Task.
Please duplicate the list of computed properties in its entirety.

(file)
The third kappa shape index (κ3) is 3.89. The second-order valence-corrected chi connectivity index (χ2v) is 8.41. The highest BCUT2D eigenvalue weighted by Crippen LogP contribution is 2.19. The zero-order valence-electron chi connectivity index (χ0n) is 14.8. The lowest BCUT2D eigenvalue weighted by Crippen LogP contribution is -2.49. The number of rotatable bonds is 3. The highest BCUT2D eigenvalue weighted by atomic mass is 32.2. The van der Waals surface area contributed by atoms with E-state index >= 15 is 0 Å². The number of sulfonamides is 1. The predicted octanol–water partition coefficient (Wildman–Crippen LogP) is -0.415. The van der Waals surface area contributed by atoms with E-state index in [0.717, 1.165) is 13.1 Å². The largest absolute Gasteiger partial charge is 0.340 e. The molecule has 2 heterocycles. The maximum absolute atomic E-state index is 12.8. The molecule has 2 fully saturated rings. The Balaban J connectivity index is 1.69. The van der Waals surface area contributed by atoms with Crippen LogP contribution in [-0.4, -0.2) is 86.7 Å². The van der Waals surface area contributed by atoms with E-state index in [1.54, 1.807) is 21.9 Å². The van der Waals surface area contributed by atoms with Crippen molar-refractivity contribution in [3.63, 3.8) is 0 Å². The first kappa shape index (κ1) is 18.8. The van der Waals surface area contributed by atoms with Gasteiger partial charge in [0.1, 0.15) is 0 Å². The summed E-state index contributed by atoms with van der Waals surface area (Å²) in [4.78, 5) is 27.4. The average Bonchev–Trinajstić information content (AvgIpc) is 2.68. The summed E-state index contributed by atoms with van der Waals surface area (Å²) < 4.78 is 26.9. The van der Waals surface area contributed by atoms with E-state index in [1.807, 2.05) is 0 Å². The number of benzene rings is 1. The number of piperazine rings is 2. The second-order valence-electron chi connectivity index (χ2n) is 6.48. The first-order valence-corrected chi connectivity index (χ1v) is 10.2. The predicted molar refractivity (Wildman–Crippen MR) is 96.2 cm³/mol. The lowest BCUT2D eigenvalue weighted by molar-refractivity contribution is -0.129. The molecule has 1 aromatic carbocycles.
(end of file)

The third kappa shape index (κ3) is 3.89. The second-order valence-corrected chi connectivity index (χ2v) is 8.41. The highest BCUT2D eigenvalue weighted by Crippen LogP contribution is 2.19. The zero-order valence-electron chi connectivity index (χ0n) is 14.8. The lowest BCUT2D eigenvalue weighted by Crippen LogP contribution is -2.49. The number of rotatable bonds is 3. The highest BCUT2D eigenvalue weighted by atomic mass is 32.2. The van der Waals surface area contributed by atoms with E-state index >= 15 is 0 Å². The number of sulfonamides is 1. The predicted octanol–water partition coefficient (Wildman–Crippen LogP) is -0.415. The van der Waals surface area contributed by atoms with E-state index in [0.717, 1.165) is 13.1 Å². The largest absolute Gasteiger partial charge is 0.340 e. The molecule has 2 heterocycles. The maximum absolute atomic E-state index is 12.8. The molecule has 2 fully saturated rings. The Balaban J connectivity index is 1.69. The van der Waals surface area contributed by atoms with Crippen LogP contribution in [-0.4, -0.2) is 86.7 Å². The van der Waals surface area contributed by atoms with E-state index in [1.54, 1.807) is 21.9 Å². The van der Waals surface area contributed by atoms with Crippen molar-refractivity contribution in [3.63, 3.8) is 0 Å². The first kappa shape index (κ1) is 18.8. The van der Waals surface area contributed by atoms with Gasteiger partial charge in [0.1, 0.15) is 0 Å². The summed E-state index contributed by atoms with van der Waals surface area (Å²) in [4.78, 5) is 27.4. The average Bonchev–Trinajstić information content (AvgIpc) is 2.68. The summed E-state index contributed by atoms with van der Waals surface area (Å²) < 4.78 is 26.9. The van der Waals surface area contributed by atoms with E-state index in [1.807, 2.05) is 0 Å². The number of benzene rings is 1. The number of piperazine rings is 2. The second-order valence-electron chi connectivity index (χ2n) is 6.48. The first-order valence-corrected chi connectivity index (χ1v) is 10.2. The predicted molar refractivity (Wildman–Crippen MR) is 96.2 cm³/mol. The lowest BCUT2D eigenvalue weighted by molar-refractivity contribution is -0.129. The molecule has 1 aromatic carbocycles.